If you run a blog or website, you probably have a contact form. If you have a contact form, you’re probably getting the occasional spam email.
Some of the bloggers I know have embraced the spam as part of running the website. They see a new email from their site, have that moment of excitement, then realize it’s just junk and delete it.
Others try to combat it. They add spammers to their junk filter or add a CAPTCHA to their forms. But then their legitimate users complain about emails that can’t get through or unreadable CAPTCHA gobbledegook.
Perhaps the worst outcome – some of my friends and colleagues fall for the spammer’s message. They read the email as a legitimate person offering business services or a profitable partnership, and get taken for a ride.
In this post, I’ll explain how you can identify spam messages and prevent them in the future.
What Form Spam Looks Like
You can ask yourself the follow questions when reviewing an email from your site’s contact form:
- Are there a lot of typos?
Everyone makes mistakes, but a message littered with consistent misspellings or odd phrasings is more likely to be spam.
- Did they use a real name?
If the person who filled out your form used only a first name, or no name at all, it’s probably spam.
- Does it contain any suspicious links?
Look at the links contained in the message. Do they look short and friendly, or are they long and jumbled? The latter is a good indicator of spam.
- Is the offer too good to be true?
Spammers know what business owners need – more publicity and more time. Be wary of offers that seem to solve all of your problems, as exciting as they can sound.
- Is the subject line attention-grabbing?
Clickbait-y subject lines make you more likely to open the message, and spammers know that.
Why You’re Getting Form Spam
Spammers have something to gain from bothering you – your click. Often the website they link to isn’t the one it appears to be, and may try to capture some of your information. Other times they run a scammy business-to-business model that takes advantage of busy entrepreneurs who need to outsource some of their work.
However, it’s unlikely that this is a targeted attack on you or your website. Spammers can purchase hundreds or thousands of bots to crawl websites, find forms, and paste in a template message.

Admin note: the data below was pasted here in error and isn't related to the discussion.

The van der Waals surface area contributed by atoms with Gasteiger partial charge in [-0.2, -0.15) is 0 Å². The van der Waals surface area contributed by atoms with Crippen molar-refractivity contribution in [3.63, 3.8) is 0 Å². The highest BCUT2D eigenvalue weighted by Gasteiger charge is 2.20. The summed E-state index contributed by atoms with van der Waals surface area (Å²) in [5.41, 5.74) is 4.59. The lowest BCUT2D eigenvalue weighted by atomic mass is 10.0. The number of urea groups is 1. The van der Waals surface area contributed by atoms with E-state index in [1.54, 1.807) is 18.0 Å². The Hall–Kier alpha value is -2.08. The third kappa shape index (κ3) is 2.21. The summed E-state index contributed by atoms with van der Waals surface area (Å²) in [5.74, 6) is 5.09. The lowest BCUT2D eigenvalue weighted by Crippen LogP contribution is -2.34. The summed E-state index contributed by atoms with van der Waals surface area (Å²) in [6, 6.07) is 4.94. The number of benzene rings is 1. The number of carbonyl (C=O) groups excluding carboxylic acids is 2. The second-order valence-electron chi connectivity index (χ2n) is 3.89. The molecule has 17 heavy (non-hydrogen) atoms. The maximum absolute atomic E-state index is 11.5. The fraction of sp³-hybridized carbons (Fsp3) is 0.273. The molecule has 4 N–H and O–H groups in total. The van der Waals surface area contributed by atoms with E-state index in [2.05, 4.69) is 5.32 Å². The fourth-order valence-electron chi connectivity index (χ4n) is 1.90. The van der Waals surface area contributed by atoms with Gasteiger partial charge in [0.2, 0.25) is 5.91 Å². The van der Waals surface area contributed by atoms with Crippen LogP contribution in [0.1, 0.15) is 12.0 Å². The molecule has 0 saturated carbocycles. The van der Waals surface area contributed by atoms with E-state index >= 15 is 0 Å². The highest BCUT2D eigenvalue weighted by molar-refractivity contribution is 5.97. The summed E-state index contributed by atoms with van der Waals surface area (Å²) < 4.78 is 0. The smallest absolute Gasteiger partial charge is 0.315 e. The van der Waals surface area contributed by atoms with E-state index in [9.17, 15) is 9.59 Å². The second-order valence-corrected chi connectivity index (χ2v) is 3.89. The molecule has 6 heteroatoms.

How to Stop Form Spam
Earlier in this article, I talked about using CAPTCHAs to prevent form spam, and that’s certainly one way to do it. However, I’m never in favor of inconveniencing humans due to robot mischief. So here are a few ways to prevent form spam without annoying your real, human visitors.
Easy: Use a Honeypot
This is number 1 for a reason, as it’s my go-to for almost all sites. A honeypot is an invisible field on your form – humans can’t see it, but bots can. And those form-hungry bots will fill out the field, and get shuttled right into Spam where they belong.
Gravity Forms has a built-in honeypot setting you can enable on your forms, which is just part of why it’s my favorite form plugin.
If you’re using Contact Form 7, you can use the Contact Form 7 Honeypot plugin for the same effect, but you’ll have to do a little bit of configuring on your own. Check out a video guide for setting it up here.
Ninja Forms also adds a honeypot to all forms by default.
Medium: Add Akismet to Your Forms
Akismet is Automattic’s answer to spam. (You might also know Automattic as the people who make WordPress). It’s that little plugin you see installed by default whenever you set up a WordPress site. Akismet is cloud-based anti-spam software that processes data from millions of websites to learn what spam looks like and get better at detecting and preventing it.
Setting up Akismet is easy, and you can follow the steps at Akismet.com.
When Akismet is active on your site, it automatically works in the background with any Gravity Forms you’ve set up.
With Contact Form 7, you’ll need to do a little work yourself to integrate Akismet. You can find instructions for setting it up here.
Here’s an example of a normal email field in Contact Form 7:
This is what it looks like once you’ve added the akismet tag:
[email* your-email akismet:author_email]
Unfortunately, Ninja Forms doesn’t currently integrate with Akismet.
Difficult: Add an “I’m not a robot” Test
Google recently released a better version of reCAPTCHA. Instead of asking people to read street signs or answer math problems, this version presents a simple checkbox with the text “I’m not a robot.”
If you’re curious how it works, the full answer is technical but the simple answer is that Google can predict how a human would move their mouse to click the checkbox as opposed to how a bot would check the box.
I’m still not a fan of inconveniencing users to stop bots, and this solution does have some potential drawbacks to visually impaired or physically disabled users of your site, but if you need serious Spam protection and the first two options aren’t enough, it’s a solid choice.
Gravity Forms includes a simple reCAPTCHA field that you can add at the end of a form, just like you’d add any other field.
You can also add a reCAPTCHA to Contact Form 7, but, again, you’ll need to do a little work. You’ll want to get a secret key from Google, insert it into the Contact Form 7 Integrations area of your website, and add a [recaptcha] tag to your form.
The process is similar for using reCAPTCHA with Ninja Forms, but instead of adding a tag at the end, you’ll see a new field option.
Overall, the easiest way to prevent spam in your forms is to start by using Gravity Forms, since it has so many built in anti-spam features already. How do you prevent spam in the forms on your site? Have you had success with one of the methods above, or something else completely?